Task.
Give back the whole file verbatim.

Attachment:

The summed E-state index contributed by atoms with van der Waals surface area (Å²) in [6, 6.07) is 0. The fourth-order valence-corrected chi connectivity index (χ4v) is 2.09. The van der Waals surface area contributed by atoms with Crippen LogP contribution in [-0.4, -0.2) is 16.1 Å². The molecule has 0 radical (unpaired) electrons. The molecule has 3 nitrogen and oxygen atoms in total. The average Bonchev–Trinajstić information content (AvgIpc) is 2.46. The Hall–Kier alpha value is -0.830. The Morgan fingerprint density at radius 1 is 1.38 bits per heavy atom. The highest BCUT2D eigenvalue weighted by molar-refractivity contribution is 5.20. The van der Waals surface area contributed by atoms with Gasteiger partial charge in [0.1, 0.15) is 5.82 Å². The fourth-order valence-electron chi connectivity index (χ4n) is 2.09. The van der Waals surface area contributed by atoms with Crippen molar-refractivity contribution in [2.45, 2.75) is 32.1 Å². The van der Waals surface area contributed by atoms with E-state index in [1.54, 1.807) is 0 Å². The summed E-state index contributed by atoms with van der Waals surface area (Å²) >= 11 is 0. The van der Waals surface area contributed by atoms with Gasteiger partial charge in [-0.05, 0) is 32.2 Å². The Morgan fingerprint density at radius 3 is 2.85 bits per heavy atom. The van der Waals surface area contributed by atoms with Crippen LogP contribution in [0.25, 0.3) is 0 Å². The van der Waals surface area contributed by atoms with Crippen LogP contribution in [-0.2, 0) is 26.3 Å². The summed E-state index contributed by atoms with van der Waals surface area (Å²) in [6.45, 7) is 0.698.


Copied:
The summed E-state index contributed by atoms with van der Waals surface area (Å²) in [6, 6.07) is 0. The fourth-order valence-corrected chi connectivity index (χ4v) is 2.09. The van der Waals surface area contributed by atoms with Crippen LogP contribution in [-0.4, -0.2) is 16.1 Å². The molecule has 0 radical (unpaired) electrons. The molecule has 3 nitrogen and oxygen atoms in total. The average Bonchev–Trinajstić information content (AvgIpc) is 2.46. The Hall–Kier alpha value is -0.830. The Morgan fingerprint density at radius 1 is 1.38 bits per heavy atom. The highest BCUT2D eigenvalue weighted by molar-refractivity contribution is 5.20. The van der Waals surface area contributed by atoms with Gasteiger partial charge in [0.1, 0.15) is 5.82 Å². The fourth-order valence-electron chi connectivity index (χ4n) is 2.09. The van der Waals surface area contributed by atoms with Crippen molar-refractivity contribution in [2.45, 2.75) is 32.1 Å². The van der Waals surface area contributed by atoms with E-state index in [1.54, 1.807) is 0 Å². The summed E-state index contributed by atoms with van der Waals surface area (Å²) >= 11 is 0. The van der Waals surface area contributed by atoms with Gasteiger partial charge in [-0.05, 0) is 32.2 Å². The Morgan fingerprint density at radius 3 is 2.85 bits per heavy atom. The van der Waals surface area contributed by atoms with Crippen LogP contribution in [0.25, 0.3) is 0 Å². The van der Waals surface area contributed by atoms with Crippen LogP contribution in [-0.2, 0) is 26.3 Å². The summed E-state index contributed by atoms with van der Waals surface area (Å²) in [6.45, 7) is 0.698.